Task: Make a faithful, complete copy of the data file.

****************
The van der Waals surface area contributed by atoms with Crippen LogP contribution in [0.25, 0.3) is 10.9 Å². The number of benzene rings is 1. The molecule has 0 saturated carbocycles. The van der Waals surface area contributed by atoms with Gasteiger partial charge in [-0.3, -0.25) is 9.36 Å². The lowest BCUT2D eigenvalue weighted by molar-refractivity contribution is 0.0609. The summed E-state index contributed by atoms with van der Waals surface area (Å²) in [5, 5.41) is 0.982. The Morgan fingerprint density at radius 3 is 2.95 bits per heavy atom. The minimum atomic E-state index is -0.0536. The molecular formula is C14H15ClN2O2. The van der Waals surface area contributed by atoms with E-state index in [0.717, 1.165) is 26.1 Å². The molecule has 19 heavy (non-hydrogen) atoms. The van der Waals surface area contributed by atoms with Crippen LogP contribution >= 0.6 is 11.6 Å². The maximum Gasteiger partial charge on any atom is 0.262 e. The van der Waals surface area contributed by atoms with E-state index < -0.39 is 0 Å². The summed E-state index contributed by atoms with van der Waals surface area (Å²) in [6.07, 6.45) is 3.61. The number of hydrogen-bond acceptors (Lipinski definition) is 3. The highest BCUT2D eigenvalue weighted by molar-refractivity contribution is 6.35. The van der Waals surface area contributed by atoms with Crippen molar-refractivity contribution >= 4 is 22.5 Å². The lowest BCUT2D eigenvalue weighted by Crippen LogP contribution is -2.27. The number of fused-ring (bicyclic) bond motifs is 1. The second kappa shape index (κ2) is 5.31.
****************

The van der Waals surface area contributed by atoms with Crippen LogP contribution in [0.25, 0.3) is 10.9 Å². The number of benzene rings is 1. The molecule has 0 saturated carbocycles. The van der Waals surface area contributed by atoms with Gasteiger partial charge in [-0.3, -0.25) is 9.36 Å². The lowest BCUT2D eigenvalue weighted by molar-refractivity contribution is 0.0609. The summed E-state index contributed by atoms with van der Waals surface area (Å²) in [5, 5.41) is 0.982. The Morgan fingerprint density at radius 3 is 2.95 bits per heavy atom. The minimum atomic E-state index is -0.0536. The molecular formula is C14H15ClN2O2. The van der Waals surface area contributed by atoms with E-state index in [0.717, 1.165) is 26.1 Å². The molecule has 19 heavy (non-hydrogen) atoms. The van der Waals surface area contributed by atoms with Crippen LogP contribution >= 0.6 is 11.6 Å². The maximum Gasteiger partial charge on any atom is 0.262 e. The van der Waals surface area contributed by atoms with E-state index < -0.39 is 0 Å². The summed E-state index contributed by atoms with van der Waals surface area (Å²) in [6.07, 6.45) is 3.61. The number of hydrogen-bond acceptors (Lipinski definition) is 3. The highest BCUT2D eigenvalue weighted by molar-refractivity contribution is 6.35. The van der Waals surface area contributed by atoms with Crippen molar-refractivity contribution >= 4 is 22.5 Å². The lowest BCUT2D eigenvalue weighted by Crippen LogP contribution is -2.27. The number of fused-ring (bicyclic) bond motifs is 1. The second kappa shape index (κ2) is 5.31.